CC=$(which cc) CXX=$(which CC) FC=$(which ftn) <cmake command>

For more information on using CMake, please see the NERSC CMake Documentation.

Step 5: Build and install the code

For most codes that used makefiles or autoconf, simply typing make on the command line begins the build process. We recommend keeping a record of what took place during the compilation (especially handy when there's been a build error!) by redirecting the output of the make command to a file.

make > make.log &

(The optional ampersand backgrounds the process, which is handy if you want to do something else in the shell while you wait for your code to compile.) If you want to watch the text scroll by as it happens, use the tee command to send the make output to both a file and the screen:

make | tee make.log

If there are issues in the compilation, you can generally wipe the slate clean by invoking make clean, which removes object files that were compiled, then start over.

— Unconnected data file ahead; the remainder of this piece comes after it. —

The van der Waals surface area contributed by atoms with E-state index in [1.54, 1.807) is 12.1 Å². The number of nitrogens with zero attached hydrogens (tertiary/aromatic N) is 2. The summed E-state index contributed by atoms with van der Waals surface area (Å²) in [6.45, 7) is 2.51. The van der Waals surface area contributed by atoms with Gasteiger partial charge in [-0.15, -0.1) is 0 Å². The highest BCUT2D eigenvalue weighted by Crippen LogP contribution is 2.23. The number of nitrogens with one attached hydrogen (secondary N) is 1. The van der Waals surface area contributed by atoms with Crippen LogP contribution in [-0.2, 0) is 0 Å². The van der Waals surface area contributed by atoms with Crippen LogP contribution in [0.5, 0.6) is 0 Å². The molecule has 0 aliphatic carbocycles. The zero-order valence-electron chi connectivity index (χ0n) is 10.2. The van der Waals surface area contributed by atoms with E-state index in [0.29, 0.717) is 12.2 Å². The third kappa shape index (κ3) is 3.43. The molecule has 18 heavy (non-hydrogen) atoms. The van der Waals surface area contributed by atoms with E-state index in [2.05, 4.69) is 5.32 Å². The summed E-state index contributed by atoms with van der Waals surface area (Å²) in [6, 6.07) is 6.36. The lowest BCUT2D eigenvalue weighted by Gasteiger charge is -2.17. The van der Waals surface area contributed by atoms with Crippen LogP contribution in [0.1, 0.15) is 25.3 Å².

For CMake, the command could instead be cmake --build . (or something similar) and as the compilation progresses a percent progress is reported.

After our executable has been successfully compiled, it can be installed with the make install command. (Check your instructions -- this step is not always required.) The most common error in this phase occurs when the install directory has not been set properly. Build systems often default to a system-level installation directory, which is not accessible to NERSC users. Correcting the installation directory (often called prefix in the case of autobuild) in the configuration stage will solve this problem.


Even the most experienced NERSC staff encounter errors as they proceed to build a new piece of software the first time. Sometimes instructions are incomplete, or the uniqueness of the system environment results in a unique situation. Fortunately, error messages from build tools and compilers are often helpful.

Because build errors are common, you can often find out how to solve your problem by using your favorite search engine to browse for matches to key words in your error message. And of course, you can submit a ticket for any issue that has you truly stumped.